If you want to see how policy and elections can either drive or derail renewable energy deployment one should pay attention to the political activity in California. Since the 1970s, California has been the leader among states as it relates to the development of policies to encourage the use of renewable energy, and this election year will be pivotal for California and the country on that front. On November 2nd Proposition 23 will be on the California’s ballot as an initiated state statute, and if approved it would suspend Assembly Bill 32 otherwise known as the Global Warming Act of 2006 (“the Act”). The Act, which is California's landmark clean air legislation, was passed by a Democratic Legislature and Republican Governor Arnold Schwarzenegger and requires that greenhouse gas (“GHG”) emission levels be cut to 1990 levels by 2020. The Act was scheduled to take effect in 2012 and is an example of state and regional GHG emission regulation developed in the absence of a national Congressional policy on the topic.
Should Proposition 23 be approved by voters it would suspend the Act’s provisions until California's unemployment rate drops to 5.5% or below for four consecutive quarters. The chances of that occurring any time soon would be extremely difficult given that California's unemployment rate is currently around 12% and it has only been at 5.5% or below for four consecutive quarters three times in the past three decades. California’s unemployment track record suggests the advocates favoring Proposition 23 are aiming to bury rather than delay the Act. If approved, Proposition 23 also requires California to abandon implementation of comprehensive greenhouse-gas-reduction program that includes increased renewable energy and cleaner fuel requirements, and mandatory emission reporting and fee requirements for major polluters such as power plants and oil refineries, until suspension ends.
As you would expect, California voters are eco-friendly and recent polls are showing more than half say the state should not wait for the economy to improve before cutting GHG emissions which scientists argue lead to the creation of Global Warming. What has made the outcome of Proposition 23 unpredictable is that the opinions of the California business community are split. Proposition 23 has been bankrolled by oil and gas companies and groups representing manufacturers and small businesses who are opposed to the onerous mandate that they say will cost billions and lead to job loss at a time that the state (and country) can least afford it. On the flip side, environmental and public health groups, large high-tech business such as eBay, Google and other high-tech executives from the Silicon Valley Leadership Group (those heavily invested in the state’s renewable and efficiency industries) are fighting the initiative. As a result of the conflict in California’s business community the state chamber of commerce remains neutral on the repeal question.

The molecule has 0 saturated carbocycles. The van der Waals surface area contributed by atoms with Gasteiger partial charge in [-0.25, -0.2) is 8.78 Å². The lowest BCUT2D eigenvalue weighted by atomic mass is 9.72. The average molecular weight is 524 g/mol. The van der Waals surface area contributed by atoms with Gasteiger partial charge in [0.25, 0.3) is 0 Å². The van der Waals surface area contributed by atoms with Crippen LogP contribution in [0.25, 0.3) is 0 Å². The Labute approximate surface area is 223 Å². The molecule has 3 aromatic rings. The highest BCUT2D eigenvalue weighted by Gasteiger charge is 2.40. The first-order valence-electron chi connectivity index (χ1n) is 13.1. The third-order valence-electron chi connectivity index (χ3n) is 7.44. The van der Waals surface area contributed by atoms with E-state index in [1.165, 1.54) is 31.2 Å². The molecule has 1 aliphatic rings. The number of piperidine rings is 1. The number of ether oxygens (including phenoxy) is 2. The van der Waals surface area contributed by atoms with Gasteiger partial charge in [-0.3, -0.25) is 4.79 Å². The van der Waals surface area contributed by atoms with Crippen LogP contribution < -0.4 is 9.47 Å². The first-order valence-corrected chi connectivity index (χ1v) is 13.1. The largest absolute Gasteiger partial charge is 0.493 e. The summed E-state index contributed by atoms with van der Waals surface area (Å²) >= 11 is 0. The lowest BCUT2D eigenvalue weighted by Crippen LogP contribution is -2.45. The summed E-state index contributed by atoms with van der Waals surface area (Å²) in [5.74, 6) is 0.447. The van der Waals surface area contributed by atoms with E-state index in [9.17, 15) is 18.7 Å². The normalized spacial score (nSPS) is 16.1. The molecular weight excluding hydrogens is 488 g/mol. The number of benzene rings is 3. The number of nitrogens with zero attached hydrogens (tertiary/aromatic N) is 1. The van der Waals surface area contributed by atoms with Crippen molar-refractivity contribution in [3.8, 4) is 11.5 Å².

Because the next Governor of California, as required under the Act, has the power to suspend the Act regardless of whether the initiative passes, Proposition 23 has also become a factor in California’s gubernatorial election. Meg Whitman, former eBay President and CEO, is the Republican candidate and has said that she would move to freeze the Act for a year or more. Jerry Brown, the state’s attorney general and former governor, is the democratic candidate and has said he would support "adjusting" some features of the Act but that he generally supports it and would not suspend it. Both gubernatorial candidates are against Proposition 23.
Given that the advancement of the renewable energy economy, the environment and public health are all at stake it is not hard to understand why Californians are engaged in the policy and political arenas and eagerly await next month’s vote outcomes on both the global warming ballot initiative and the gubernatorial race. However, if California votes to bury its climate law, be forwarned the outcome could also impact decisions of politicians in other states and push back prospects of national action on climate change for many years to come. The California issue will be interesting to watch unfold if for no other reason than to better understand how policy can help or hurt renewable energy deployment.
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